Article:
Magnitude-6.2 earthquake rattles corner of Canada, Alaska

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There were no immediate reports of damage or casualties.

Natural Resources Canada reported that the first quake with a magnitude of 6.2 hit at 5:31 a.m.

The quake was followed by multiple aftershocks Monday morning, including a quake that the USGS says was even larger.

Following the Monday quakes, the Yukon government issued messages via Twitter confirming that the school in Ross River, about 200 kilometres northeast of Whitehorse, remains closed as engineers check for safety.

"We were shaken violently out of bed", Stanford said.

Heath Scott, chief of police in Haines, about 60 miles (96.5 kilometers) southeast of the quake epicenter, said it shook a picture frame off his file cabinet.

Outside of British Columbia, three earthquakes above six in magnitude hit the Northwest Territories between 1985 and 1988 while the forth happened in Northern Quebec in 1989 and measured in at a 6.3 magnitude.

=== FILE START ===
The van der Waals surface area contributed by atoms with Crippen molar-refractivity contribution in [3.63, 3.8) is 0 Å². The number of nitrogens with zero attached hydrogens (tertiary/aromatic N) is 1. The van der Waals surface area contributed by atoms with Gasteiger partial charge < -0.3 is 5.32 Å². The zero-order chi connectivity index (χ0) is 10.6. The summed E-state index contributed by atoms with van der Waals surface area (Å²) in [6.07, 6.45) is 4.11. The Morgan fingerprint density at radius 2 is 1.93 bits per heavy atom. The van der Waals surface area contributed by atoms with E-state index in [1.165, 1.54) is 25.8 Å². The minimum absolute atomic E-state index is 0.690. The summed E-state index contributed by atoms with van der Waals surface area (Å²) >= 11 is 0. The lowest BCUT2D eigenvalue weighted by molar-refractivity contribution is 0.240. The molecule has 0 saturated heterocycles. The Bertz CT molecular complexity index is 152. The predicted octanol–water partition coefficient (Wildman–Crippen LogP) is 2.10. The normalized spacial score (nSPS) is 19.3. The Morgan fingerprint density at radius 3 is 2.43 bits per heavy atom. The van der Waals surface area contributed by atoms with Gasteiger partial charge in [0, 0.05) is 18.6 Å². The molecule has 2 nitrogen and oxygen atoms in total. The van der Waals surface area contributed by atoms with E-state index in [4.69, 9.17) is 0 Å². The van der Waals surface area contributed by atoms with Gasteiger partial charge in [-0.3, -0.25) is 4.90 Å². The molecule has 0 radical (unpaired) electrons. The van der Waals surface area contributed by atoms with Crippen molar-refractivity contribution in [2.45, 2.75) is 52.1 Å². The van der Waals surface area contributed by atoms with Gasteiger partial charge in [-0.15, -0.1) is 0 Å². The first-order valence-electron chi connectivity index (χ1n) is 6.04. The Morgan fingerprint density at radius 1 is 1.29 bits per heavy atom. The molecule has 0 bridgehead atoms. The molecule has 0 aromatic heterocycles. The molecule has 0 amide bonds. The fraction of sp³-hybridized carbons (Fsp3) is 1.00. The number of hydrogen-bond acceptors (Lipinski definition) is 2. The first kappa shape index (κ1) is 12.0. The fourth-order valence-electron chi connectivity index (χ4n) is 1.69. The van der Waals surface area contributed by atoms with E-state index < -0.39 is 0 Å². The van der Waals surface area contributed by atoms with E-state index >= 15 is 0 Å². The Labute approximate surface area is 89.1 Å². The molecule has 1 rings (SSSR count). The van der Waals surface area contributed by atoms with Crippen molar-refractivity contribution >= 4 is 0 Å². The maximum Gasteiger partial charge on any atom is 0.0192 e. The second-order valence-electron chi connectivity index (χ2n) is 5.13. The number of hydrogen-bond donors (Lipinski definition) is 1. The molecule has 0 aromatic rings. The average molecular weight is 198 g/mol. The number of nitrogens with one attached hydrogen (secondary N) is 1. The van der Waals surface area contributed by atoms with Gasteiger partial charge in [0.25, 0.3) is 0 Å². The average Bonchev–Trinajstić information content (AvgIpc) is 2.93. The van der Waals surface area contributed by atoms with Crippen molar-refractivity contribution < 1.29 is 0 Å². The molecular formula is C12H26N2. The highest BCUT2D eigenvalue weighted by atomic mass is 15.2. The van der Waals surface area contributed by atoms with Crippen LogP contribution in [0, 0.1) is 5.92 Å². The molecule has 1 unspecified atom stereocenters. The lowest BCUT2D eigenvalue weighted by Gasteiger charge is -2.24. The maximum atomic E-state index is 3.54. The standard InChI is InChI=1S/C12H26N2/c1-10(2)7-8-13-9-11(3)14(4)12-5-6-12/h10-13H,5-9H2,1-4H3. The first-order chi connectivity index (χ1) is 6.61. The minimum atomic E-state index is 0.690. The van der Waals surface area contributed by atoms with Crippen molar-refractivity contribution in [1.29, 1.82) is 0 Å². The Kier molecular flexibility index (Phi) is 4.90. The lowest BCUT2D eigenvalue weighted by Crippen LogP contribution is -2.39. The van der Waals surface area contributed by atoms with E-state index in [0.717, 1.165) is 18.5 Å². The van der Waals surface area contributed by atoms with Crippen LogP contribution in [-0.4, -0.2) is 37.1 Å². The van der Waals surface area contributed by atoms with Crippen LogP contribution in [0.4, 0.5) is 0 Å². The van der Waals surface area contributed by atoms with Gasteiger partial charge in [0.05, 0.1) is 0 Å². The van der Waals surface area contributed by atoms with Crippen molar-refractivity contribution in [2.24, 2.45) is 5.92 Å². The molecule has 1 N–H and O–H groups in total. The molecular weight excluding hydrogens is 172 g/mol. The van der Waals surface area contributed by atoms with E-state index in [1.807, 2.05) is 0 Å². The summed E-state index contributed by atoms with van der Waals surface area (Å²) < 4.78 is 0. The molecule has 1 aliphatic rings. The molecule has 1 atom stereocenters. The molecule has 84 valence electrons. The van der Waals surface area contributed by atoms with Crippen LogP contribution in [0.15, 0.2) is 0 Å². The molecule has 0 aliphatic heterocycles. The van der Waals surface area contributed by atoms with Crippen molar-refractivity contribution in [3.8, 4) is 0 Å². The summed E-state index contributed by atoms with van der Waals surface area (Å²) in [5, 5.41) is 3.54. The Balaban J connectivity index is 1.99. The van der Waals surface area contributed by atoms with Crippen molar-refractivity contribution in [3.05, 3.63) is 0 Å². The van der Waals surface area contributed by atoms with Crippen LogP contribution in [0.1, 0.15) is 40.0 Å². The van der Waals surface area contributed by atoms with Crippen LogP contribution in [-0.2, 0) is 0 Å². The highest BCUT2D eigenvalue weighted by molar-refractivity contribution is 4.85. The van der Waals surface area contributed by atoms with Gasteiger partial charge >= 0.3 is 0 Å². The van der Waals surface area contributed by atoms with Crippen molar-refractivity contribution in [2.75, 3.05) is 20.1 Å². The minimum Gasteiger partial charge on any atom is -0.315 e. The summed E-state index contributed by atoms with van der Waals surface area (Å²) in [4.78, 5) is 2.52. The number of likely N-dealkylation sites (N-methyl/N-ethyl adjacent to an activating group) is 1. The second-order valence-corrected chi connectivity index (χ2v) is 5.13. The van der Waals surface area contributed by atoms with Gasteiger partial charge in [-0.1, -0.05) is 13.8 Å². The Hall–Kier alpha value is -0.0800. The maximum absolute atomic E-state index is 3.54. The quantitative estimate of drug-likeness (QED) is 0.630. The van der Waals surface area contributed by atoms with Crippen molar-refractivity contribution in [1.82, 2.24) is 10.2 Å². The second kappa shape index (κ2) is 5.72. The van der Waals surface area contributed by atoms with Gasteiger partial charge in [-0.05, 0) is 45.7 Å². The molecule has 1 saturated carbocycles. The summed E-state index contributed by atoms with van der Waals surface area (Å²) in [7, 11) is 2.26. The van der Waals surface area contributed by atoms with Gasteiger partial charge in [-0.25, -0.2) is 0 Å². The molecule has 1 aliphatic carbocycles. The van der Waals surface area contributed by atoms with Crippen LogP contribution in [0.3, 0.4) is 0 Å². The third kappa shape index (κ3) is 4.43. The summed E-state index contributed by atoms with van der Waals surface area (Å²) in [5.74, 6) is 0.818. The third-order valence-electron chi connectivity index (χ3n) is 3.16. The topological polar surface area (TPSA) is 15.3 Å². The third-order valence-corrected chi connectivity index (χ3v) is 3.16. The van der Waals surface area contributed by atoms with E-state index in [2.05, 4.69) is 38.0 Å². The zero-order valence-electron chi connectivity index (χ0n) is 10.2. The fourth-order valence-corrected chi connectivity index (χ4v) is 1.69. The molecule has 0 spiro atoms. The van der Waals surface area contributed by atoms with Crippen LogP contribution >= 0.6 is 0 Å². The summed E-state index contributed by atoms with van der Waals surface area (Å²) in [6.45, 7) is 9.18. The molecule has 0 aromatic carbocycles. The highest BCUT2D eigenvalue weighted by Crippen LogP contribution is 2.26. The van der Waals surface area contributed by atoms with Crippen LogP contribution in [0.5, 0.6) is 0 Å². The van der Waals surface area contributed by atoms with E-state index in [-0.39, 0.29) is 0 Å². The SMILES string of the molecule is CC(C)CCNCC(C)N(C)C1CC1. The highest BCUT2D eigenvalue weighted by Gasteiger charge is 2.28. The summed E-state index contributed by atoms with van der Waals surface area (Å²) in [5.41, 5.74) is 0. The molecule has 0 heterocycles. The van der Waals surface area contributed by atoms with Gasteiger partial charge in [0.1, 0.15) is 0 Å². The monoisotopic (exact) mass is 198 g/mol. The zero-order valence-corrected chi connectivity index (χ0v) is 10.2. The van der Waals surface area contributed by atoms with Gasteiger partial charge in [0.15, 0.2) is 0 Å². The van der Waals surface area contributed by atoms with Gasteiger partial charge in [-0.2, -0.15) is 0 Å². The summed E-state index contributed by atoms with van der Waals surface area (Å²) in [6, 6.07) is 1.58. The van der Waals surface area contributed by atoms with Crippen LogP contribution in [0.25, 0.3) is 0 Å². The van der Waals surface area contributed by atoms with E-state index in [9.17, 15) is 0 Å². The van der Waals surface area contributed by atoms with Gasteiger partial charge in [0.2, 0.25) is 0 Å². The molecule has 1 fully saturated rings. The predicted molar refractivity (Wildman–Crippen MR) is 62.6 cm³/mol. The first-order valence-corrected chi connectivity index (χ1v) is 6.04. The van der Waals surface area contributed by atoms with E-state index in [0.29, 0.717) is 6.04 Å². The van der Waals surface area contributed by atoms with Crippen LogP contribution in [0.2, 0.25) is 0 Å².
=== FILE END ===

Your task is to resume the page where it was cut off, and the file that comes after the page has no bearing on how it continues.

Seismologist Natalia Ruppert warned that more aftershocks are expected over the next few days.

It was centred in a remote area 77 kilometres northwest of Skagway, Alaska, and 127 kilometres southwest of Whitehorse.

There have also been a number of aftershocks, with magnitudes of between 2.5 and 5.2. According to the University of Alaska Fairbanks' Alaska Earthquake Center, it had a magnitude of 6.2.

CBC reported power was knocked out in Whitehorse, Yukon, 80 miles to the northeast, and one resident said the shaking lasted 30 seconds.

Quake seismologist Alison Bird of the Geological Survey of Canada said continued shaking is expected.

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